The Omaha real estate market is hot. The inventory of available houses is low and the demand for them is high. Houses are seeing multiple offers the same day as listing, and buyers are offering high prices to secure one of the few homes available for sale. Certain neighborhoods are seeing incredible jumps in prices. The Midtown / Country Club area, for example, has seen an increase in property values of more than 10% between 2019-2020 alone. Once the market stabilizes and returns to “normal,” however, many buyers may find themselves owning property that is different from what they bargained for.
The law requires sellers to disclose conditions that might negatively affect the value of a property. The seller property disclosure is a standard form that asks numerous questions on issues ranging from the age and condition of the roof to whether the garbage disposal works. Sellers are required to provide buyers with a completed disclosure form at or before closing on the sale. Sellers are required to disclose any condition they actually know about, or to inform the buyer that they are not aware of any conditions beyond those mentioned on the disclosure.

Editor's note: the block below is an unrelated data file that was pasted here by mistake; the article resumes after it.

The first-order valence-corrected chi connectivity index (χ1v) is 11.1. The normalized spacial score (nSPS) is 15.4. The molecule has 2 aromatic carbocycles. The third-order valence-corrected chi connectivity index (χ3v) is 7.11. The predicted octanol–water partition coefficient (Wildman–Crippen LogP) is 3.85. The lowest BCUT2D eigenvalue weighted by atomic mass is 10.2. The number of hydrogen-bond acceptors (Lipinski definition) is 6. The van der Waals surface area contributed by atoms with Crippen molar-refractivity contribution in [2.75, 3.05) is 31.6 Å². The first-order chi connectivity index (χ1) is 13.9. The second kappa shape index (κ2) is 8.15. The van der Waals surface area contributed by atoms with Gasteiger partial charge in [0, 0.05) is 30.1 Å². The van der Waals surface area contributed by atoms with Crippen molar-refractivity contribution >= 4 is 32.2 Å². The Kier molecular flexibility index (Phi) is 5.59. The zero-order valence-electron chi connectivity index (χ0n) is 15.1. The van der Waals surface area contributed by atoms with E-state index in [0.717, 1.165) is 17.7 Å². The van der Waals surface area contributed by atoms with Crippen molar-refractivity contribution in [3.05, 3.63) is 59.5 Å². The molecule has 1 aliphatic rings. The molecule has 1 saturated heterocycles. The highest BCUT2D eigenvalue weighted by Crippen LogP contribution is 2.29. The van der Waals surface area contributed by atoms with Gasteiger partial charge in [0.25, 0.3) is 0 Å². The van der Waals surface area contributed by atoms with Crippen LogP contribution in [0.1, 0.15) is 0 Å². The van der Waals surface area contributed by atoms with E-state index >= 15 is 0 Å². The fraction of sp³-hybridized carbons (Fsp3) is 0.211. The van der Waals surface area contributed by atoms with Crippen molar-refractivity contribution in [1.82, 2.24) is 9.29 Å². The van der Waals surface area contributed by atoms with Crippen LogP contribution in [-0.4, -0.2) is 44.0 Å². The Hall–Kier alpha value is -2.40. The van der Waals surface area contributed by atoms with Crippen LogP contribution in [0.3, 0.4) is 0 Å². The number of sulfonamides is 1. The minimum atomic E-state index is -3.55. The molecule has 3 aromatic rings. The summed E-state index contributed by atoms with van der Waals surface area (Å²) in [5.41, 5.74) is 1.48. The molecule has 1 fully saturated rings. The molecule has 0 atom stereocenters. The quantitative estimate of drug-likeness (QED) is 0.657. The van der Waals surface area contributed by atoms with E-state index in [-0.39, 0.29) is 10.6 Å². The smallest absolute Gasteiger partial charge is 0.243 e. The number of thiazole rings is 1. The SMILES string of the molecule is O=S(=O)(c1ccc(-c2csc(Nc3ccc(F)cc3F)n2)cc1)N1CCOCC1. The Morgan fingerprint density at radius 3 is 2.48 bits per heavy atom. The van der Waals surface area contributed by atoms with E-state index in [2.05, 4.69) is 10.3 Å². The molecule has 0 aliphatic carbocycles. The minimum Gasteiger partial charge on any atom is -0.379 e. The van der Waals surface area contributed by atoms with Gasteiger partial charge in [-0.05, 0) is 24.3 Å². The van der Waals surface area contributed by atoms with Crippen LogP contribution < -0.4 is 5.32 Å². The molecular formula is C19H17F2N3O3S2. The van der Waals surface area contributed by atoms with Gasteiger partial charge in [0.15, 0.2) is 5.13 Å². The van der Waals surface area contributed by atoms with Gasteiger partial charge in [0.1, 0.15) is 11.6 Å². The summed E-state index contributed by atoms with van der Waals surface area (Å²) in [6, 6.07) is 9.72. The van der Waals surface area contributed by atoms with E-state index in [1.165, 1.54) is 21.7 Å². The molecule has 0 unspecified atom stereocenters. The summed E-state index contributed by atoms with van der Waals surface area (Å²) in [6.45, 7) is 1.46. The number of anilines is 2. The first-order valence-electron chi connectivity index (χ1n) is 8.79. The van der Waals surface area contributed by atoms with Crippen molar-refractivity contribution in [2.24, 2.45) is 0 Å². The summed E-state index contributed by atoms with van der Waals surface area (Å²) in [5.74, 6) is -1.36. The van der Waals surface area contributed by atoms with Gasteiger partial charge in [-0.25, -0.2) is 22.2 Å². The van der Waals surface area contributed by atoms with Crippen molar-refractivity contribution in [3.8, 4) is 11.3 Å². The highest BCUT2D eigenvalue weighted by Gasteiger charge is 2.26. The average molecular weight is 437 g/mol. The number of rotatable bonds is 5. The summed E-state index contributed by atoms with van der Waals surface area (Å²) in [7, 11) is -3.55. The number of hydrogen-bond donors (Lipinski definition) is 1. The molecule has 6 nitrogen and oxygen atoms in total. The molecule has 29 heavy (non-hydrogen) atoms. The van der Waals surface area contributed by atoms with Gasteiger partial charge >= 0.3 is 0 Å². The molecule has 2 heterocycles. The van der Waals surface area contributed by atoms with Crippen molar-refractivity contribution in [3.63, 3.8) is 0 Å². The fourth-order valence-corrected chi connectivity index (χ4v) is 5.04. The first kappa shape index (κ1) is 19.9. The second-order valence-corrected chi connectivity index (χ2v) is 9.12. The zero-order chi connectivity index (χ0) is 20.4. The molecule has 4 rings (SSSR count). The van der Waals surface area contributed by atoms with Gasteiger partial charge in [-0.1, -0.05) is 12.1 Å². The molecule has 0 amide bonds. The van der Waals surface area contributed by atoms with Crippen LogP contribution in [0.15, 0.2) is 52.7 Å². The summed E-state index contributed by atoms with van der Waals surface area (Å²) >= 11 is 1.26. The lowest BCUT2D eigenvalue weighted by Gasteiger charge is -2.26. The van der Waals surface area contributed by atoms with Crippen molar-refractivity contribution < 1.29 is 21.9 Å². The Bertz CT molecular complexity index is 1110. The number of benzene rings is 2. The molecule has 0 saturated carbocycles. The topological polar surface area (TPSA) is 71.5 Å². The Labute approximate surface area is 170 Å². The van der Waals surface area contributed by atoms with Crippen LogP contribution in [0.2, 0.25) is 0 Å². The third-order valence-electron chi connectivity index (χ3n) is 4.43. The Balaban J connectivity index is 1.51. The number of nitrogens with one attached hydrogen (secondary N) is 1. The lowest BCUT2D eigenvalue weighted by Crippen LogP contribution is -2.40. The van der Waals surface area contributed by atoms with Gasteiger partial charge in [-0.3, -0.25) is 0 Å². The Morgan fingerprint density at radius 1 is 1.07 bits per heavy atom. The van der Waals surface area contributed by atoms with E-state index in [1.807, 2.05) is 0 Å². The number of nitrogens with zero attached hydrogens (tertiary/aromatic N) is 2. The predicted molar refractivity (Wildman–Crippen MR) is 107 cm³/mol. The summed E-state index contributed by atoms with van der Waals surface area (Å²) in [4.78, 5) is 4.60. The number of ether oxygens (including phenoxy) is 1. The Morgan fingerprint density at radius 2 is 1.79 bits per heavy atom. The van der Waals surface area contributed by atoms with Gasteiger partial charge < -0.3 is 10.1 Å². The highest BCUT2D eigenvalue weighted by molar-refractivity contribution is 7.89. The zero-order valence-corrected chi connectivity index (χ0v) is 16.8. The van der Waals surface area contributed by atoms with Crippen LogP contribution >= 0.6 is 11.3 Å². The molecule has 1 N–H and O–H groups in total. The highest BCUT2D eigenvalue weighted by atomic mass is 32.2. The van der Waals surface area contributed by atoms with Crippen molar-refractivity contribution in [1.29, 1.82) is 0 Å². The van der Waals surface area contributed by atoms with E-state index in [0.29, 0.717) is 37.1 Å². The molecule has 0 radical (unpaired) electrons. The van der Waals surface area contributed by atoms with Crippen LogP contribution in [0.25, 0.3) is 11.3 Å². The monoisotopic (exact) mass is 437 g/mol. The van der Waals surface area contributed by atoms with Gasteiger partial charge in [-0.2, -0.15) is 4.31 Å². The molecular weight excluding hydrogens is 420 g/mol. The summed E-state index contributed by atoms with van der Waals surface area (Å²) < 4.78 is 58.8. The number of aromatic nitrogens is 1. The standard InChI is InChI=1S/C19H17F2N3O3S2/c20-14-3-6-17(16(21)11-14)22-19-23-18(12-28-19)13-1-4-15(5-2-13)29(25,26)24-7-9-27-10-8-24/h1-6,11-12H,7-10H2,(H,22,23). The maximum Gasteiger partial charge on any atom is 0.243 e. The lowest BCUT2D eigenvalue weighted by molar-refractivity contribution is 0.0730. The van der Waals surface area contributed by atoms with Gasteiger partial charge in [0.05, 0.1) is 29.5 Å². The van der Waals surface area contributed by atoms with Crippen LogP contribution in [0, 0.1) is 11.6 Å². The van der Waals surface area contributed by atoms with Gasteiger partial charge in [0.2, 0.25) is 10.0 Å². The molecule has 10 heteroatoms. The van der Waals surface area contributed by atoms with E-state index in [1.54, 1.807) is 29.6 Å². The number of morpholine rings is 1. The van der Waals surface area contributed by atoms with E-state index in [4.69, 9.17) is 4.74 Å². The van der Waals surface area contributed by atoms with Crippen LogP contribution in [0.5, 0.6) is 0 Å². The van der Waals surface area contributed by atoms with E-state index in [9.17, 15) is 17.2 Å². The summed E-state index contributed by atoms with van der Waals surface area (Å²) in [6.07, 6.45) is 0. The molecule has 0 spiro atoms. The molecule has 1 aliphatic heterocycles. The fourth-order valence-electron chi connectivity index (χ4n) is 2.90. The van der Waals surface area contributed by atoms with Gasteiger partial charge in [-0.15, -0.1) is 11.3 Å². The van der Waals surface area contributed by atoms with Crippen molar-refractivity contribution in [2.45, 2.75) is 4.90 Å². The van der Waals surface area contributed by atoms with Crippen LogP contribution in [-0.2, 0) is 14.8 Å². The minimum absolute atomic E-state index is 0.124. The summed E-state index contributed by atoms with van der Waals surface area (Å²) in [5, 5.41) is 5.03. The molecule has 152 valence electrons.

Occasionally, though, sellers are not truthful in what they report. There are three main types of cases involving property disclosure issues:
- Failure to complete disclosure
- Negligent misrepresentation
Buyers often have circumstantial evidence of fraud or the seller’s failure to disclose, but no direct evidence of the seller’s intentions. These cases can be hard to prove, although the buyer can often recover their attorney fees from the seller.
To prove negligent misrepresentation, the buyer must show that the seller made a representation regarding the condition of the property that a reasonable person could view as false. This does not require showing that the seller had actual knowledge of a condition. Negligence cases are somewhat easier to prove, although they do not allow the buyer to recover attorney fees.
The attorneys at Carlson & Burnett are available to answer your questions about property disclosures or any other aspect of real estate transactions. For more information about our firm, visit www.carlsonburnett.com.